In 1919, George Gershwin and Michael E. O’Rourke set out to win a competition for best national anthem. At the time there was no official national anthem, and mindful of the patriotic mood of a country at war, The New York American put out a call for songwriters to create a song for America.
Published anonymously, Gershwin and Tin Pan Alley lyricist O’Rourke (aka Herbert Reynolds) created a rousing march tune that seems specifically designed to appeal to the most famous of the five judges, John Philip Sousa.
Though they did not capture the $5,000 top prize, their efforts did earn them an honorable mention and $50, which they split between them. Gershwin’s $25 take is the equivalent of $350 in 2016.
Fake-Book PDF: You can download the fake-book style sheet music (chords and melody only) here: o-land-of-mine-america
Here is what it sounds like in my GarageBand version:
The New York American Original Publication PDF: o-land-of-mine-america-p1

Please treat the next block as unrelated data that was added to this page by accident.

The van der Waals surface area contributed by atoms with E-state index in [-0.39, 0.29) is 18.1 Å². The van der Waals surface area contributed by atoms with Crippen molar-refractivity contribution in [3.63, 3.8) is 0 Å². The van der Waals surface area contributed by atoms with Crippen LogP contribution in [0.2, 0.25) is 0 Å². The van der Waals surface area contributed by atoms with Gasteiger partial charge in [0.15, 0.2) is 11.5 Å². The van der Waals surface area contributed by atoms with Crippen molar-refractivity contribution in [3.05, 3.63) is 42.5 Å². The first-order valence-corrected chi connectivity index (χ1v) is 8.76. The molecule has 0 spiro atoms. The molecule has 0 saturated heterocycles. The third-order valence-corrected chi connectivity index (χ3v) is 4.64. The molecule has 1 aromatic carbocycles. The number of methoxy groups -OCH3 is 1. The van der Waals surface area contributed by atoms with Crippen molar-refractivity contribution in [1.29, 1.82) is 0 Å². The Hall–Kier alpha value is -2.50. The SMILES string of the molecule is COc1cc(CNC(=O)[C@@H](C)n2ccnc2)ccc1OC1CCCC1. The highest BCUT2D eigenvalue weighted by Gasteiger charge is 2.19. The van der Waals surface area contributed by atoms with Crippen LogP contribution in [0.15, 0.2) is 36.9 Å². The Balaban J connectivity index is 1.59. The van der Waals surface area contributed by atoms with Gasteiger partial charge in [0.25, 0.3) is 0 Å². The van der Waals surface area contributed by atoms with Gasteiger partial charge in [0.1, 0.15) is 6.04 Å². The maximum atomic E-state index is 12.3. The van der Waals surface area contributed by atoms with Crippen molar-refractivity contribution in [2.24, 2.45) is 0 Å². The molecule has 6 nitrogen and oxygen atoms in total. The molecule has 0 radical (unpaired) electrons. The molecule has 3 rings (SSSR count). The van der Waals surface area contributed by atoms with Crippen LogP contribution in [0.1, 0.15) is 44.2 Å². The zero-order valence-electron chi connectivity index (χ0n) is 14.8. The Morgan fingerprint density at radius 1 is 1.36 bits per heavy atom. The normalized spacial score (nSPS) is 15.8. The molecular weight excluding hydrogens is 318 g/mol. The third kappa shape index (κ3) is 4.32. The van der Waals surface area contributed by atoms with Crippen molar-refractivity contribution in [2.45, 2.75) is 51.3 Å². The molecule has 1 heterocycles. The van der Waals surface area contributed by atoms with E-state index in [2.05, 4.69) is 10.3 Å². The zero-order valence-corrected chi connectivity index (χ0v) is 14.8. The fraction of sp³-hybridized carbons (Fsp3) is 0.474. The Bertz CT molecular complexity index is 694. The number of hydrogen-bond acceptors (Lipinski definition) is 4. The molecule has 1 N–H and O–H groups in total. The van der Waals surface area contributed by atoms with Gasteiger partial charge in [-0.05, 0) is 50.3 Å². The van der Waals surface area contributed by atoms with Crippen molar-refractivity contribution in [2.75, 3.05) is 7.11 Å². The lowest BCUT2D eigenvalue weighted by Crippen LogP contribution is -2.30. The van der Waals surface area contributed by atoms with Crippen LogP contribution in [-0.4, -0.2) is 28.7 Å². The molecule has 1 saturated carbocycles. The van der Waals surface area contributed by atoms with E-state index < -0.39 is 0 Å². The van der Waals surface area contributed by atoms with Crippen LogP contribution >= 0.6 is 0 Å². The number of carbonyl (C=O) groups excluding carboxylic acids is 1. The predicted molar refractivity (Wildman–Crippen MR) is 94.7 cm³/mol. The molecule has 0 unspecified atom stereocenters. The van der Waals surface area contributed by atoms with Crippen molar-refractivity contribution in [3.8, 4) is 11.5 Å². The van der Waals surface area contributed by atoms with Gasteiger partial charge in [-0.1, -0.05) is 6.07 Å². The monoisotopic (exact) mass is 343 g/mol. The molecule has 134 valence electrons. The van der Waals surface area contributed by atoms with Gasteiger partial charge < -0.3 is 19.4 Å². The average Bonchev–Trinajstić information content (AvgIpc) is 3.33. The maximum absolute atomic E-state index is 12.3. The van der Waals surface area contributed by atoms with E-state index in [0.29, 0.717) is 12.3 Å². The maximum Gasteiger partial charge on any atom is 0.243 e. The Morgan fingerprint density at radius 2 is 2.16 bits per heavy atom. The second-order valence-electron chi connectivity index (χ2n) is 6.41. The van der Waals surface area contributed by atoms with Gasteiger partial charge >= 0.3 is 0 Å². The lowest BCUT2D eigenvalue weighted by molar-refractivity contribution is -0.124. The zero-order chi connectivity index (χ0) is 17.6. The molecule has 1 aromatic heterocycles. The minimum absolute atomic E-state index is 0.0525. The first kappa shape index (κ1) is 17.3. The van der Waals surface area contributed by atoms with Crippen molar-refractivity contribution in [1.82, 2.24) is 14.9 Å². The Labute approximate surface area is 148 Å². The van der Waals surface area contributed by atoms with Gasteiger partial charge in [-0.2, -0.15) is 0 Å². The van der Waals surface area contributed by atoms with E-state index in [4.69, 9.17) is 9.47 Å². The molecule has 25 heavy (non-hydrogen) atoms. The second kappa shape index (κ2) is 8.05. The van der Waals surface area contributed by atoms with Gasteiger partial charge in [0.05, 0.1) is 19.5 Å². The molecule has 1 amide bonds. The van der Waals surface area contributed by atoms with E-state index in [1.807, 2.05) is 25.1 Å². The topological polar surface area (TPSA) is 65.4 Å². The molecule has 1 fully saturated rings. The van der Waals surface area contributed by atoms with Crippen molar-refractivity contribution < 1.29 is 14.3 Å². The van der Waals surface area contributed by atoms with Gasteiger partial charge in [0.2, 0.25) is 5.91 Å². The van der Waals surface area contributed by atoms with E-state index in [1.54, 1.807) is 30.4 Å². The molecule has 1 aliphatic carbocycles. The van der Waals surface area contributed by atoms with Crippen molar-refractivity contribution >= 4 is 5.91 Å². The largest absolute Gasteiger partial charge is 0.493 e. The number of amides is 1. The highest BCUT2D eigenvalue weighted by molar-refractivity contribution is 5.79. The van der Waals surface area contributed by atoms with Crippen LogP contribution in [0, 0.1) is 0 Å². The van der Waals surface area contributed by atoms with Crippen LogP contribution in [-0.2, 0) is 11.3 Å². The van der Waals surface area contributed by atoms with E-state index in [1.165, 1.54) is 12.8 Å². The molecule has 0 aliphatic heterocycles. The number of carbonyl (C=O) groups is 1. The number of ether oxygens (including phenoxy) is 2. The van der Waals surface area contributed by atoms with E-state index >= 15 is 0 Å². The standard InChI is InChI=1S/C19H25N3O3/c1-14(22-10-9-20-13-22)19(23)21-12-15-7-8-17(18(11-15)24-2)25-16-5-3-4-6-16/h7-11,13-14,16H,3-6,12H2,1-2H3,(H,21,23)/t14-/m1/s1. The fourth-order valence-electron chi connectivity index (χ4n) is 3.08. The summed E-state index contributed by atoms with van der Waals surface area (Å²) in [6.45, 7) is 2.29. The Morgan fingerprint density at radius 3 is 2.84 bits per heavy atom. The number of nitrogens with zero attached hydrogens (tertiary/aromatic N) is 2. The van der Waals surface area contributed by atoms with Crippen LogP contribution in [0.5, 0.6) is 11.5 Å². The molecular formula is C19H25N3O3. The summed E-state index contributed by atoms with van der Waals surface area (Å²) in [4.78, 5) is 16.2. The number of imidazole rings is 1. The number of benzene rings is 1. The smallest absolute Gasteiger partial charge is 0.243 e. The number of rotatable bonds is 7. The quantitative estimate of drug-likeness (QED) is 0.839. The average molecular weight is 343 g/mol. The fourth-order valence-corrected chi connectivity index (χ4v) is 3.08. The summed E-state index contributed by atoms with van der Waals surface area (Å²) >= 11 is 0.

And here is the North Carolina Music Educators Association Orchestra playing the fully orchestrated version of the same song in their 2012 reading session:
The orchestral sheet music is available for purchase here. (I get nothing for that promotion, but I thought they deserve that for letting me use the audio clip for educational purposes.)
Here are the complete lyrics:
From the farm, from the shop, from the home, they came when they heard the call.
And they builded a bridge ‘cross the foam, with hand and with heart giving all.
’Twas the call they had waited to hear, the cry of a world in pain,
And a life was a price not too dear, that freedom might ever reign
O Land of Mine, America, with Liberty alight,
Around the world, your flag unfurled, proclaims the dawn of Right.
The stars that fell from out the skies upon your banner bright
Have blazed the way for love to stray, where thundered Freedom’s fight.
Mothers all, North and South, East and West, forever your name shall bless,
And the babe to her bosom is pressed, in safety and happiness
Eyes that once had been working with tears, shall see in your flag above
Starry symbols to last through the years, of Liberty, Life, and Love.